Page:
On other matters, Fiji, for the G-77/CHINA, requested recording its endorsement of the Brazilian proposal and that the issue be considered in a contact group. Noting lack of consensus on the way forward, SBSTA Chair Muyungi invited parties to continue consulting informally.
CONTACT GROUPS, WORKSHOPS AND OTHER MEETINGS
STRUCTURED EXPERT DIALOGUE ON THE 2013-2015 REVIEW: In the afternoon, the second meeting of the structured expert dialogue on the 2013-2015 Review continued, co-facilitated by Andreas Fischlin (Switzerland) and Zou Ji (China).
Corinne Le Quéré, IPCC, noted that the largest contribution to total radiative forcing is the increase of atmospheric carbon dioxide (CO2), adding that fossil fuels and cement production currently account for about 90% of total CO2 emissions.
Reto Knutti, IPCC, stressed that cumulative carbon determines warming, which is largely independent of the emissions profile. He said most aspects of climate change will persist for many centuries even if CO2 emissions are stopped.
In the discussion, participants addressed: the saturation of sinks; the fact that high uncertainty in projected temperature increases implies a lower carbon budget; assessment of the risk of carbon cycle feedbacks; adaptation costs; and action on short-lived GHGs.
TEC Chair Antonio Pflüger presented an overview of the evolution and enhancement of institutional arrangements on technology transfer.
SCF Co-Chair Diann Black-Layne underscored that although the amount of climate finance has increased, it is inadequate to meet the 2°C target.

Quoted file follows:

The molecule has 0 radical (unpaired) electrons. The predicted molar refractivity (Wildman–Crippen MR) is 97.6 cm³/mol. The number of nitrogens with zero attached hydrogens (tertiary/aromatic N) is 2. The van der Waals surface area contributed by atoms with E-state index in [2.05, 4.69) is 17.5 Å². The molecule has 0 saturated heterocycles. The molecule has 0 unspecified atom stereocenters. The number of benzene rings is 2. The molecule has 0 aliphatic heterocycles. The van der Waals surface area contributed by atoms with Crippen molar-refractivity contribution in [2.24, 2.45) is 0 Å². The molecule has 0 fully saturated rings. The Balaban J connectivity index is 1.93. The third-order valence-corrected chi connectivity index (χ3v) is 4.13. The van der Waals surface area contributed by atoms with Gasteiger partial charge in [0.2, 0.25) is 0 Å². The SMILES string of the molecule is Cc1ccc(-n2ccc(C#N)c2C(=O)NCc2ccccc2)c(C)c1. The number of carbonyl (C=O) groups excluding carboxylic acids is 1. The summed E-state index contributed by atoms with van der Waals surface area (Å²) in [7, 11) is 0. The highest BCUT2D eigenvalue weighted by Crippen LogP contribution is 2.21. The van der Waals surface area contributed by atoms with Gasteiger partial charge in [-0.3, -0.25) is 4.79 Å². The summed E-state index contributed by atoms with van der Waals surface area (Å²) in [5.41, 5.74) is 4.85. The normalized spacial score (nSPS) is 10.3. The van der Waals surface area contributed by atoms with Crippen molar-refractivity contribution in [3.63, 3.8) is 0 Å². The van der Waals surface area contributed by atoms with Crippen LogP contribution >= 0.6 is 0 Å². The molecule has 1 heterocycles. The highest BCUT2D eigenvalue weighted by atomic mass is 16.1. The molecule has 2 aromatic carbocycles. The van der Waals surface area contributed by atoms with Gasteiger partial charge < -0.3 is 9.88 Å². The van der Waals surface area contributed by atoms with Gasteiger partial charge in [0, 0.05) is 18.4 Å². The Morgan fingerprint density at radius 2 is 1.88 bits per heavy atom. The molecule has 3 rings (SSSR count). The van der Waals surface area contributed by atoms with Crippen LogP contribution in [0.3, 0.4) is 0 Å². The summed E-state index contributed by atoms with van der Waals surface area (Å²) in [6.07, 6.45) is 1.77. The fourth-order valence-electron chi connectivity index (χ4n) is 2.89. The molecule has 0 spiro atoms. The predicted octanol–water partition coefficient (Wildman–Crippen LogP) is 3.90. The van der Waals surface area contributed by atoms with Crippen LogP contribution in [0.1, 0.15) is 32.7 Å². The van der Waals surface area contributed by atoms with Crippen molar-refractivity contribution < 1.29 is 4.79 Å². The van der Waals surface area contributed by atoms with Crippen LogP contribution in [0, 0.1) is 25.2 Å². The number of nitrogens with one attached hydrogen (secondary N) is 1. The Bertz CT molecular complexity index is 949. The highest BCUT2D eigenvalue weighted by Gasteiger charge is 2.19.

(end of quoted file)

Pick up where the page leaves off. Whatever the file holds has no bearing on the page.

Robert Dixon, the GEF, provided an overview of GEF climate change investments in adaptation, mitigation and enabling activities.
In the discussion, participants addressed: financial difficulties of the AF and its direct access modalities; the possibility of applying aspects of the AF to the GCF; and the upcoming operationalization of the CTCN.
2013-2015 REVIEW: The SBI/SBSTA contact group on the 2013-2015 Review met in the morning, co-chaired by Gertraud Wollansky (Austria) and Leon Charles (Vanuatu). Delegates discussed: conclusions from SBSTA 39; how to inform the ADP’s work; and the structure of the final report.
On SBSTA conclusions, many delegates expressed support for procedural conclusions. BOTSWANA and SOUTH AFRICA suggested that the conclusions reflect that the Review consider all elements discussed under the ADP, including adaptation, technology transfer and finance. The PHILIPPINES, BRAZIL and other developing countries underscored the need for balanced input by developed and developing country experts.